National Trust Godolphin

Godolphin House, a National Trust property at Godolphin Cross, near Helston

Image: © CAST (Cornubian Arts and Science Trust)



Just over four miles north west of Helston, National Trust Godolphin is part of the Cornwall and West Devon Mining Landscape World Heritage Site. Mining flourished here in the late 18th century, much earlier than in other areas of Cornwall, and continued into the early 20th century. The 600 acre Godolphin estate includes early sites of both tin and copper mining.

Standing near the foundations of a former castle, Godolphin House was built incrementally over the 15th, 16th and 17th centuries. The house is Grade I listed and its medieval garden is reputed to be one of the most important historic gardens in Europe. The north front is a unique double loggia, its upper floor carried on sixteen Tuscan-style columns.

The house once had 100 rooms and 40 chimneys, but it was let for many years to tenant farmers with few resources to maintain the structure and only one third of the building has survived intact. In 1937 the artist Sydney Schofield and his wife Mary Schofield – sister of painter Peter Lanyon – bought the estate and spent years restoring it. The couple sought out lost doors in neighbouring farms and portraits of the Godolphin family in auction houses and sale rooms.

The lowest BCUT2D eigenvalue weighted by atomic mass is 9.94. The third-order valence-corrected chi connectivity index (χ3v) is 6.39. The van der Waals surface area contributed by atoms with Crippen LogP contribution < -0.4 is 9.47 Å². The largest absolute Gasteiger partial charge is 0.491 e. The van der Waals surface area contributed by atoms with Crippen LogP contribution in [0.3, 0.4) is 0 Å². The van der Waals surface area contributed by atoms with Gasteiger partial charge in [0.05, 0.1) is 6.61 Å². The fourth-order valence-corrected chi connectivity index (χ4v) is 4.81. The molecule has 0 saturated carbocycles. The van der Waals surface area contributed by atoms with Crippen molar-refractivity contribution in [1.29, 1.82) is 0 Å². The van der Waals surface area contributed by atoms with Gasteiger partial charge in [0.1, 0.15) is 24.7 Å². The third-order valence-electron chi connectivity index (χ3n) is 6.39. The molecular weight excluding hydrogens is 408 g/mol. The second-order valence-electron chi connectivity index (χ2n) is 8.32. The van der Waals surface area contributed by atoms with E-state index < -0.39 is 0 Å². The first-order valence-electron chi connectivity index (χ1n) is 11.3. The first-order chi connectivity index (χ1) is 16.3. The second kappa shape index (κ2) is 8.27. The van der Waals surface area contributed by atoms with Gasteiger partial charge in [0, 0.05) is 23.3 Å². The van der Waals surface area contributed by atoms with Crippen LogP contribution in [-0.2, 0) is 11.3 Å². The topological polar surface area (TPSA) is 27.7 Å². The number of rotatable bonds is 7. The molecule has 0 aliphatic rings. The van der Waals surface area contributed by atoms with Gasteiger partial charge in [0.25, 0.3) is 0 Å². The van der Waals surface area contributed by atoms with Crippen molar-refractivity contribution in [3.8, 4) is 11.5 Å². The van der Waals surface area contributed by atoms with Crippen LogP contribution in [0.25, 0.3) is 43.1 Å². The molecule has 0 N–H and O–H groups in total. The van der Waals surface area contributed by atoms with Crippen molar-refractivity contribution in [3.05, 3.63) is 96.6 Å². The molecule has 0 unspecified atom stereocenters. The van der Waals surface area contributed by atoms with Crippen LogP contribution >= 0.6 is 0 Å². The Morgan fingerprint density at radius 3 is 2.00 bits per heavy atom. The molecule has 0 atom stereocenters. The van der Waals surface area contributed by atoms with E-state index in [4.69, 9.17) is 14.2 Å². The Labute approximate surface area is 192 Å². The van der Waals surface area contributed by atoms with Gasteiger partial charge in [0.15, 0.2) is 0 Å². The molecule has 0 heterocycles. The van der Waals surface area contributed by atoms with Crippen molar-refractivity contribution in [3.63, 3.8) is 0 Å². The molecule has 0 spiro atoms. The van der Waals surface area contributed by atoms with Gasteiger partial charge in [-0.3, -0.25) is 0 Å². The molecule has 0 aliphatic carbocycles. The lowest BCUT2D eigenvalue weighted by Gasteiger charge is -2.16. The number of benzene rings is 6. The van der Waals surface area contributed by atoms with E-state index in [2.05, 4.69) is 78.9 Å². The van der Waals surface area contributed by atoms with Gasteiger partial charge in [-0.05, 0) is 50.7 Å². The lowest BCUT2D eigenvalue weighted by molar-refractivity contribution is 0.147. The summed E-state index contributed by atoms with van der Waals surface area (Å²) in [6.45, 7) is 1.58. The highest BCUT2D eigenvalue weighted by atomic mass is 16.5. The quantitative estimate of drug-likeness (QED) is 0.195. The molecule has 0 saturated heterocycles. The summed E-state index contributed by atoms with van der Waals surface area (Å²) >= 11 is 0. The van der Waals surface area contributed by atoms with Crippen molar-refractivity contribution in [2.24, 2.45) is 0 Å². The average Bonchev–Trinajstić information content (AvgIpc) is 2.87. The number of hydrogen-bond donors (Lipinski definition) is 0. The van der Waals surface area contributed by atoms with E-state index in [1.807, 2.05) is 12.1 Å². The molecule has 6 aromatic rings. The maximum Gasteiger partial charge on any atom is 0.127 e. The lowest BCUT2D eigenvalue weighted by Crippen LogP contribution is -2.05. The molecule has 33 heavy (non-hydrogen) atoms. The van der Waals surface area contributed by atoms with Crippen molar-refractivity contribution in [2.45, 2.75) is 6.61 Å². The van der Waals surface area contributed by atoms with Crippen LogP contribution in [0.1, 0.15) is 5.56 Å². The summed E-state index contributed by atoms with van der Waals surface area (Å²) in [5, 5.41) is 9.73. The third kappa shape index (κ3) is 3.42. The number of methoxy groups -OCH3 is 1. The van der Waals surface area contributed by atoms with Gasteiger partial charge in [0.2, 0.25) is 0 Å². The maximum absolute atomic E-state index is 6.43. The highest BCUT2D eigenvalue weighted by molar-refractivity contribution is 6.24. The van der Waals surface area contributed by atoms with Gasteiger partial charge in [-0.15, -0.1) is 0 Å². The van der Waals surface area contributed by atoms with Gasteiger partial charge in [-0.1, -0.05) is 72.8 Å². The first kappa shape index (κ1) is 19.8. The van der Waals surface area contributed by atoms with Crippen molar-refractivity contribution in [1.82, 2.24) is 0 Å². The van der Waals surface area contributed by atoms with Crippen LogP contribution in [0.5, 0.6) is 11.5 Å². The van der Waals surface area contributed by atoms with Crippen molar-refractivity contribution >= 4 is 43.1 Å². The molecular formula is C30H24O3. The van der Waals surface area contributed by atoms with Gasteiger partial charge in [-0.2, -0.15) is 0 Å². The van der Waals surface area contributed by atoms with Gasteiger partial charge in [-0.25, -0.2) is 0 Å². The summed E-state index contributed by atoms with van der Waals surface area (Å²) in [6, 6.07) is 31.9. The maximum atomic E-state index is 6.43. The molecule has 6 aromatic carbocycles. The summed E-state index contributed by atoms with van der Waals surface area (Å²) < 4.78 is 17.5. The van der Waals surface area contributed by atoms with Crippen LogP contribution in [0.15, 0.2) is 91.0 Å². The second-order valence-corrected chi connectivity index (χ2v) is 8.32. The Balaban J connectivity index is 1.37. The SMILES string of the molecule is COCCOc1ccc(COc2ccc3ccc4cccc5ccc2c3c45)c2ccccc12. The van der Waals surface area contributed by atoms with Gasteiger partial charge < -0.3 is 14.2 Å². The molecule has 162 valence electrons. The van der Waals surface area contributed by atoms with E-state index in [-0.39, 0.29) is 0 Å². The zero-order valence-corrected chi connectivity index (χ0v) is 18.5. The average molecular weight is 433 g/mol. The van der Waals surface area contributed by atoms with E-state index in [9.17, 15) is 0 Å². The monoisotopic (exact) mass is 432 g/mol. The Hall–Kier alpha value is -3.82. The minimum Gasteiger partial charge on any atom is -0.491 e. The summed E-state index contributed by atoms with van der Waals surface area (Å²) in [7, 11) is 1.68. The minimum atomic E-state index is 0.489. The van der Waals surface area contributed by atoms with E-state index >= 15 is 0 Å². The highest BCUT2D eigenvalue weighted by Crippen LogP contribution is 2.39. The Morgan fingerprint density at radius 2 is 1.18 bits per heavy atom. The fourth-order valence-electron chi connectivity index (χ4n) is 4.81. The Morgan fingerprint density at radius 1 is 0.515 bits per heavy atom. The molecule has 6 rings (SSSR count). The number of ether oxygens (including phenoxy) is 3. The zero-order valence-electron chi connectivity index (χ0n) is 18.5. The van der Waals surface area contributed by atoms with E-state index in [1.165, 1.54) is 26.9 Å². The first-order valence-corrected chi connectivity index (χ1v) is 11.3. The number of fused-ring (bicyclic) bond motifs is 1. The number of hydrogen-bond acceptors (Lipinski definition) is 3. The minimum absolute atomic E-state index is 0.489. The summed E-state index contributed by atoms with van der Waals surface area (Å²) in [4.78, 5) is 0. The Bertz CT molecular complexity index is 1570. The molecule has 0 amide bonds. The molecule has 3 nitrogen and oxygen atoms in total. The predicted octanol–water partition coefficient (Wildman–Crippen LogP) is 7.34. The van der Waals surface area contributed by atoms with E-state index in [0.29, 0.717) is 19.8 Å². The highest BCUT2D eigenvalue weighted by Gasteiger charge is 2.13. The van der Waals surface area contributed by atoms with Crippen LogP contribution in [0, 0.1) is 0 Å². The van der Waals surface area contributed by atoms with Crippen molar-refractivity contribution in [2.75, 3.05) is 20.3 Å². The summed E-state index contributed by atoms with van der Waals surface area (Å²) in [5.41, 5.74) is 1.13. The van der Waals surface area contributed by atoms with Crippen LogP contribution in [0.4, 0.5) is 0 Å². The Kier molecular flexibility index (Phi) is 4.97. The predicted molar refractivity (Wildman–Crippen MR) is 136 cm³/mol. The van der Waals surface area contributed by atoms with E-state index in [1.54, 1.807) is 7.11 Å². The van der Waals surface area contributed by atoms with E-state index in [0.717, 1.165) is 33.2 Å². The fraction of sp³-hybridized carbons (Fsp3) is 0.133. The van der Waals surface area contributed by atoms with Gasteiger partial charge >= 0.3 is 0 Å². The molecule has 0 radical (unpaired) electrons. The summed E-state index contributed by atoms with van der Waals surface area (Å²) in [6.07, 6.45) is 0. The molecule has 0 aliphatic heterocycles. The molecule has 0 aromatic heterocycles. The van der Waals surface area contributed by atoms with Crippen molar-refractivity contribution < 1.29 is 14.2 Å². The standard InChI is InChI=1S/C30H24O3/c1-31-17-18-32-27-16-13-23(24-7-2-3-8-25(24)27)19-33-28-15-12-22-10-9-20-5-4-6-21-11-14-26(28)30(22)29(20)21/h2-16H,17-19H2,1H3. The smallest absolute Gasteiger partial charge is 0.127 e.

Groundwork will present an exhibition in the King’s Room, an elegant space with a vaulted ceiling and large fireplace. Part of the main house, the room is so named after the future Charles II reputedly stayed the night there, en route to the Isles of Scilly to escape Oliver Cromwell’s New Model Army in 1646.

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